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Discussion Starter · #1 ·
I turned in my two week notice last Monday. I've accepted a new job - a permanent job (no more contract work) and my last day is March 18th.

Whenever I've changed jobs in the past, the companies that I worked for all let me carry my health insurance until the end of the month. They had paid for it at the beginning of the month, and since I was paid two weeks after the work I had done, they would just take the last half of my share out of my last check.

However, the scum bag company I am leaving is cutting off my health insurance on the 18th, even though I will get pay checks on March 22nd and April 7th. My guess is they want to get a refund from the insurance company. My health insurance with my new employer won't begin until April 4th. So, I'm going to need some form of health insurance to cover the 17 day gap.

I've used my Google-Fu and found several companies and plans that provide short term health insurance coverage. I haven't chosen one yet.

Has anyone ever purchased a short term plan? If so, what did you get and what should I look for or avoid? I've never had to do this before and I'm trying to learn as much as I can in a very short period of time.

Thanks,

Whit
 

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Peas and Carrots!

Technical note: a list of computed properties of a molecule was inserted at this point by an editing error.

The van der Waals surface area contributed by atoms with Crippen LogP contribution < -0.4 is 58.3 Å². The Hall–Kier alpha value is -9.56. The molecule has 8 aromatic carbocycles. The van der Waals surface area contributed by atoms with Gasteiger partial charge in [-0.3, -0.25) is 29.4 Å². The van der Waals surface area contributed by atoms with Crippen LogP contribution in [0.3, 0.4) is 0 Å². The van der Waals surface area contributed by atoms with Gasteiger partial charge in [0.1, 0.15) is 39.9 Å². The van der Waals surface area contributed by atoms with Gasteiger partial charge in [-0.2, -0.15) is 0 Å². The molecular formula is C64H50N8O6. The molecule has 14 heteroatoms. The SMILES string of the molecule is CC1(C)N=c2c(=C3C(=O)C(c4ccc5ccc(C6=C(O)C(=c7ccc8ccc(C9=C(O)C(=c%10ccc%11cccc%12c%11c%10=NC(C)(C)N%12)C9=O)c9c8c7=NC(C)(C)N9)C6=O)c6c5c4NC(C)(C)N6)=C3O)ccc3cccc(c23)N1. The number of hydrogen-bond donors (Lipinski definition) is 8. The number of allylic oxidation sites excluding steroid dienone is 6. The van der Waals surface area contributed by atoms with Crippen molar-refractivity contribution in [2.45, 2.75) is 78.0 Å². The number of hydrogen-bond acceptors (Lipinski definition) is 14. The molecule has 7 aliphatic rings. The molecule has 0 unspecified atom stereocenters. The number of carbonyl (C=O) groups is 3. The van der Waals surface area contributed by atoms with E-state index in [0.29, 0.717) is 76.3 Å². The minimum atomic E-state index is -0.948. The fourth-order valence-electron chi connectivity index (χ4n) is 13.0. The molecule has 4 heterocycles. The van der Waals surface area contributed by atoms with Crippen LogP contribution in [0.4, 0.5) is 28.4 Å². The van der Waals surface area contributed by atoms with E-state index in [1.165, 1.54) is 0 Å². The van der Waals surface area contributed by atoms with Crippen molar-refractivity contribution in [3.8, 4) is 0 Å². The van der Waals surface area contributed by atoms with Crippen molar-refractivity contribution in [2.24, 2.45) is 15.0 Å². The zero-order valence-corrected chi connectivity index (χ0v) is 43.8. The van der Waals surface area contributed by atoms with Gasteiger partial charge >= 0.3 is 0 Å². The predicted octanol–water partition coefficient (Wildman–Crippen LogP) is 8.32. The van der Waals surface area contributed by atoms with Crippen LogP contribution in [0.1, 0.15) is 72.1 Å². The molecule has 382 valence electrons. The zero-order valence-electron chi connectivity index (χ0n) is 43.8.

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Don't they legally have to offer you COBRA to cover you for a period of time (a year, I think)? You usually have 30 - 60 days to accept or decline COBRA coverage but even if you did have to decide right then, it would be worth it for a month.

I always used that to cover job change gaps, and if nothing happened in the gap period, then I declined COBRA.
 

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Discussion Starter · #3 ·
They are going to offer COBRA to me, but unlike every other company, they won't give it to me until sometime after I leave - up to 14 days after I leave according to the letter I was given. Usually, I got information on COBRA when I outprocessed.

I've never had to use COBRA either. I'm just trying to find something that I can use to cover the gap for 17 days.
 

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Time to melt snowflakes!
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Don't they legally have to offer you COBRA to cover you for a period of time (a year, I think)? You usually have 30 - 60 days to accept or decline COBRA coverage but even if you did have to decide right then, it would be worth it for a month.

I always used that to cover job change gaps, and if nothing happened in the gap period, then I declined COBRA.
COBRA takes time to setup and apply for, and is a joke cost wise.

OP: Many insurance companies are not going to offer short term plans. Are you trying to avoid the penalty or want insurance?
 

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Peas and Carrots!
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COBRA should have a back dated effective date though. The whole idea of COBRA is to prevent lapse of coverage. If it isn't offered for 14 days, you have another X days to return the package accepting it AND it is effective the day your other insurance lapses you could have coverage for that time period through them.